Sea anemones are members of the phylum of Cnidaria. Distinguishing features of this phylum are radial symmetry and the presence of cnidocytes, or stinging cells (like the ones found in jelly fish). These cells have a mechanical trigger and if activated a subcellular harpoon is fired and paralyzing and painful toxin is injected. A cnidocyte diagram is shown below (from Wikipedia):
The Cnidarian nervous system is relatively simple indeed. The Cnidarian nervous system is decentralized and diffuse, and it basically consists of reflex arches. It is referred to as a "nerve net" as shown in the following schematic of a sea-anemone's nervous system (picture from Florida Int. University):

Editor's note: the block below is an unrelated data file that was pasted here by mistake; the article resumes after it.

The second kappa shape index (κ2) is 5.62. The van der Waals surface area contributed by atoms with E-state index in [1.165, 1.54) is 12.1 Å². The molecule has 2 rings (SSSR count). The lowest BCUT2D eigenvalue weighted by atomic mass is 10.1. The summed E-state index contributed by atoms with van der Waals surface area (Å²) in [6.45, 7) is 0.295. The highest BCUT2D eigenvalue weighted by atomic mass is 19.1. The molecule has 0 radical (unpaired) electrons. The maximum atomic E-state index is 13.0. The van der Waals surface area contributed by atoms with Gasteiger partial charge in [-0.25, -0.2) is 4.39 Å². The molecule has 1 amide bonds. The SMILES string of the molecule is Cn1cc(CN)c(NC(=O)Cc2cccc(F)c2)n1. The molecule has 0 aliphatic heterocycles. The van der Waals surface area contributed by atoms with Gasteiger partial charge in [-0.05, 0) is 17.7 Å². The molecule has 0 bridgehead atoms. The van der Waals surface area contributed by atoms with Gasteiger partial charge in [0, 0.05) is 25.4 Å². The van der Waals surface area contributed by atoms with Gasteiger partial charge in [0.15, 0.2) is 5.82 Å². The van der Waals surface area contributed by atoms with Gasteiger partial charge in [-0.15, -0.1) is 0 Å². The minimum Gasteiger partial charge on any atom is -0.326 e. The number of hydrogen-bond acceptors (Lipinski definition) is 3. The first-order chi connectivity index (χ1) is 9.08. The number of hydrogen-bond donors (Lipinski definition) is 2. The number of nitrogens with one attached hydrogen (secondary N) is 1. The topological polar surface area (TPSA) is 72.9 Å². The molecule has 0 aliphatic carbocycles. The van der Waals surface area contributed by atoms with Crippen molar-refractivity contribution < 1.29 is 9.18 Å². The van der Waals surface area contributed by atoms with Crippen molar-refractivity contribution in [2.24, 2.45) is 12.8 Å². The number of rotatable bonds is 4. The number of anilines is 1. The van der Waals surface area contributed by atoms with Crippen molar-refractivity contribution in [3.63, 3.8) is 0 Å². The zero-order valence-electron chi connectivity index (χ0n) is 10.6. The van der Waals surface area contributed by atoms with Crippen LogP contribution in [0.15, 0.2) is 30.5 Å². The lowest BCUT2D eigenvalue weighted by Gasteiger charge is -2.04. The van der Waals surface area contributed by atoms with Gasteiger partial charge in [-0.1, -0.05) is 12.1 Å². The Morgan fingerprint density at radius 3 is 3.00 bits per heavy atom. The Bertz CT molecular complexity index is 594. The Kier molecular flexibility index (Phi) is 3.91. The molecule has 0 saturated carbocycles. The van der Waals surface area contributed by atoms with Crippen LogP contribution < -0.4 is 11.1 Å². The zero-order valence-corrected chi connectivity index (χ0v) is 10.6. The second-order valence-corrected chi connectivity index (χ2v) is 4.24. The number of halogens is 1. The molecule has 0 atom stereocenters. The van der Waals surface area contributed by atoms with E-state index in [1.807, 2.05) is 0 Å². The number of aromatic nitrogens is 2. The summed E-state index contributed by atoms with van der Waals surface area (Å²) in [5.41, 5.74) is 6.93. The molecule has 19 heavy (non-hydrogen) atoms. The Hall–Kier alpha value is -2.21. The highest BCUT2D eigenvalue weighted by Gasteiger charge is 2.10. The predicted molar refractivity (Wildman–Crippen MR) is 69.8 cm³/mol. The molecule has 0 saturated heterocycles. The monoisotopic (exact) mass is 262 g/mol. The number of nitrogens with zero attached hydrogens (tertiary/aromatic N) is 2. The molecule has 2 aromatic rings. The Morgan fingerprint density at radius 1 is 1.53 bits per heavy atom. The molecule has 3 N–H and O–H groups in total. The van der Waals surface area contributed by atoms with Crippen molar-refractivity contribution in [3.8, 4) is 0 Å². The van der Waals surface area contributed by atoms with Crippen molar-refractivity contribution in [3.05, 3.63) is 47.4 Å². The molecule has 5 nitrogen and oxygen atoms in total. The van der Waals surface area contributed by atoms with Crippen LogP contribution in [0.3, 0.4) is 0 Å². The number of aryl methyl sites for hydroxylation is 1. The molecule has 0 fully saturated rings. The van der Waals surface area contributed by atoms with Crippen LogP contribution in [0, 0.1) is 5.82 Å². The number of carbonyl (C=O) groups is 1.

The presence of cnidocytes and a mesh nervous system basically answer your question:
1) Feeding: Whenever a prey touches the sting cells, it gets harpooned and paralyzed. The mechano-sensory cells sense touch, and drive nervous cells in the mesh. The nervous cells activate contractile epithelial cells in the arms of the anemone that push the prey inside the mouth. Then digestion takes place and the mouth serves as anus once digestion is complete.
2) Defense: the cnidocytes operate by mechanical triggering and no nerve cells are necessary.